Mo i Rana
Mo i Rana is a town and administrative centre of the municipality of Rana in Nordland county, Norway. It is located just south of the Arctic Circle and in the Helgeland region of Nordland. Some of the outlying areas of the town include the suburbs of Båsmoen and Ytteren in the north and Selfors in the east.
The town is called "Mo i Rana" to distinguish it from other places named Mo—most notably the town of Mosjøen, also in Helgeland—though locally the town is usually just called Mo.
The name "Mo" comes from an old farm that was situated near the modern town. The name of the farm comes from the Old Norse name Móar, which means sand or grass lowland. The name Rana probably comes from Old Norse too. Rana means quick or fast, probably because the fast water flow in the Ranfjorden outside town. The town was an old trade centre in Helgeland. Farmers have lived in the area since the Iron Age.
Mining, building boats (Nordlands boats), and hunting/fishing used to be the main ways of life. Starting the summer 1730, there was a Sámi market in town. The market was held on the main church grounds until 1810. In 1860, wholesale merchant L.A. Meyer started a trade center, on licence from the royal authority. Meyer traded flour, herring and tobacco, reindeer meat, skins and venison with the Swedes. The trade with Sweden increased.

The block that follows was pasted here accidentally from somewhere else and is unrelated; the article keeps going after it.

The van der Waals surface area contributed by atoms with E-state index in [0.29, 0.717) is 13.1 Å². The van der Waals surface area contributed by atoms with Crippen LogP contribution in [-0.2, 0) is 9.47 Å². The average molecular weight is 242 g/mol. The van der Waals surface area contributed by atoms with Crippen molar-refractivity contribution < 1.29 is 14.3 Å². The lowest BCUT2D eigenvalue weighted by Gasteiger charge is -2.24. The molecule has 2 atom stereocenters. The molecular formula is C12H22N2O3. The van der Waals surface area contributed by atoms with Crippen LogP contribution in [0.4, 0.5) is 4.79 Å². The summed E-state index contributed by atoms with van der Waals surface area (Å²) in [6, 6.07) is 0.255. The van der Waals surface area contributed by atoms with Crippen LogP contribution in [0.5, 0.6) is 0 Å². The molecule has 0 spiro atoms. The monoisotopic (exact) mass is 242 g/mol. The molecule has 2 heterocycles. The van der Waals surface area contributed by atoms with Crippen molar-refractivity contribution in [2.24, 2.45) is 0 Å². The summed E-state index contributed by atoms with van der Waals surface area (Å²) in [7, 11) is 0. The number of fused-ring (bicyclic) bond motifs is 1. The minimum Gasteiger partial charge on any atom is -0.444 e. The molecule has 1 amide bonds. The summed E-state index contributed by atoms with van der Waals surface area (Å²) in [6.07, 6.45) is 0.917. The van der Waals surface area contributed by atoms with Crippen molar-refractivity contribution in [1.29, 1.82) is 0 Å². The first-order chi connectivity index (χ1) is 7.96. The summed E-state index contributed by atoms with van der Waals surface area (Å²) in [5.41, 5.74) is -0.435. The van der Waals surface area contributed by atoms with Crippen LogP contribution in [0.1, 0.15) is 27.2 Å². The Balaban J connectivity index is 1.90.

The municipality is rich on iron ores, and water to produce power. This was very important in industry development. Dunderland Iron Ore Company (1902–1947) established the first mines in Storforshei (27 kilometres / 17 miles north of Mo i Rana). Rana Gruber was established in 1937, also a mining company. In 1946 the Norwegian Parliament approved plans for the construction of an Iron mill in Norway. The Parliament selected Mo i Rana. A/S Norwegian Iron Work Company was established. In 1955, the first steel was produced to Norway and other countries. The construction of the iron works took nine years.
During this period the village of